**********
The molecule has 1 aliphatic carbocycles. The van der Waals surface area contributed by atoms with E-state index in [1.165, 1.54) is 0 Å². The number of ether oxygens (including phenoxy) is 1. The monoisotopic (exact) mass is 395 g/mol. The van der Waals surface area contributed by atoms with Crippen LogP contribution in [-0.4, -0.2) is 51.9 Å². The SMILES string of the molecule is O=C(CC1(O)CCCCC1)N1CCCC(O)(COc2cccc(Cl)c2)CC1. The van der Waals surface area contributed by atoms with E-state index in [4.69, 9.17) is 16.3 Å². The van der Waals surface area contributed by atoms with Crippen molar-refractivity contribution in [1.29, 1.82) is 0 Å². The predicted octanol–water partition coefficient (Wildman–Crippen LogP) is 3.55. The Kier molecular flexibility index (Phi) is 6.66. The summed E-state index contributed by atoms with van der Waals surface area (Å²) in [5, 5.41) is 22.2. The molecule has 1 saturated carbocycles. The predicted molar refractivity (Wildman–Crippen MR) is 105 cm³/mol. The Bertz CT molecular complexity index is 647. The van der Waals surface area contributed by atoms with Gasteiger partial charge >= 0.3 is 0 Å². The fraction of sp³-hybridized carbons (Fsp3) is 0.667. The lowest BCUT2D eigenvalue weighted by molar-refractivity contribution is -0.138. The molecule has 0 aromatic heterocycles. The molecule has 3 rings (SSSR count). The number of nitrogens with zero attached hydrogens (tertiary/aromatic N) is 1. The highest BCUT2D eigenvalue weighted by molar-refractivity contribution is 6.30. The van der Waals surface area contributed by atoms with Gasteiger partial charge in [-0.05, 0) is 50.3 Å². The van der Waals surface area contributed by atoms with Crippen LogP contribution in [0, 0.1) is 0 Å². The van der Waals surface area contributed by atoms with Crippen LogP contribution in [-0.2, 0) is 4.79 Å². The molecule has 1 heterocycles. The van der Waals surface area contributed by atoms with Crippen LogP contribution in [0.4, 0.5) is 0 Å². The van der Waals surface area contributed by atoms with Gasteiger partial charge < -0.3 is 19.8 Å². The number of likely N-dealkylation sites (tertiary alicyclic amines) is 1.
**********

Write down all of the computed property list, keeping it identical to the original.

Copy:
The molecule has 1 aliphatic carbocycles. The van der Waals surface area contributed by atoms with E-state index in [1.165, 1.54) is 0 Å². The number of ether oxygens (including phenoxy) is 1. The monoisotopic (exact) mass is 395 g/mol. The van der Waals surface area contributed by atoms with Crippen LogP contribution in [-0.4, -0.2) is 51.9 Å². The SMILES string of the molecule is O=C(CC1(O)CCCCC1)N1CCCC(O)(COc2cccc(Cl)c2)CC1. The van der Waals surface area contributed by atoms with E-state index in [4.69, 9.17) is 16.3 Å². The van der Waals surface area contributed by atoms with Crippen molar-refractivity contribution in [1.29, 1.82) is 0 Å². The predicted octanol–water partition coefficient (Wildman–Crippen LogP) is 3.55. The Kier molecular flexibility index (Phi) is 6.66. The summed E-state index contributed by atoms with van der Waals surface area (Å²) in [5, 5.41) is 22.2. The molecule has 1 saturated carbocycles. The predicted molar refractivity (Wildman–Crippen MR) is 105 cm³/mol. The Bertz CT molecular complexity index is 647. The van der Waals surface area contributed by atoms with Gasteiger partial charge >= 0.3 is 0 Å². The fraction of sp³-hybridized carbons (Fsp3) is 0.667. The lowest BCUT2D eigenvalue weighted by molar-refractivity contribution is -0.138. The molecule has 0 aromatic heterocycles. The molecule has 3 rings (SSSR count). The number of nitrogens with zero attached hydrogens (tertiary/aromatic N) is 1. The highest BCUT2D eigenvalue weighted by molar-refractivity contribution is 6.30. The van der Waals surface area contributed by atoms with Gasteiger partial charge in [-0.05, 0) is 50.3 Å². The van der Waals surface area contributed by atoms with Crippen LogP contribution in [0, 0.1) is 0 Å². The van der Waals surface area contributed by atoms with Crippen LogP contribution in [-0.2, 0) is 4.79 Å². The molecule has 1 heterocycles. The van der Waals surface area contributed by atoms with Crippen LogP contribution in [0.4, 0.5) is 0 Å². The van der Waals surface area contributed by atoms with Gasteiger partial charge < -0.3 is 19.8 Å². The number of likely N-dealkylation sites (tertiary alicyclic amines) is 1.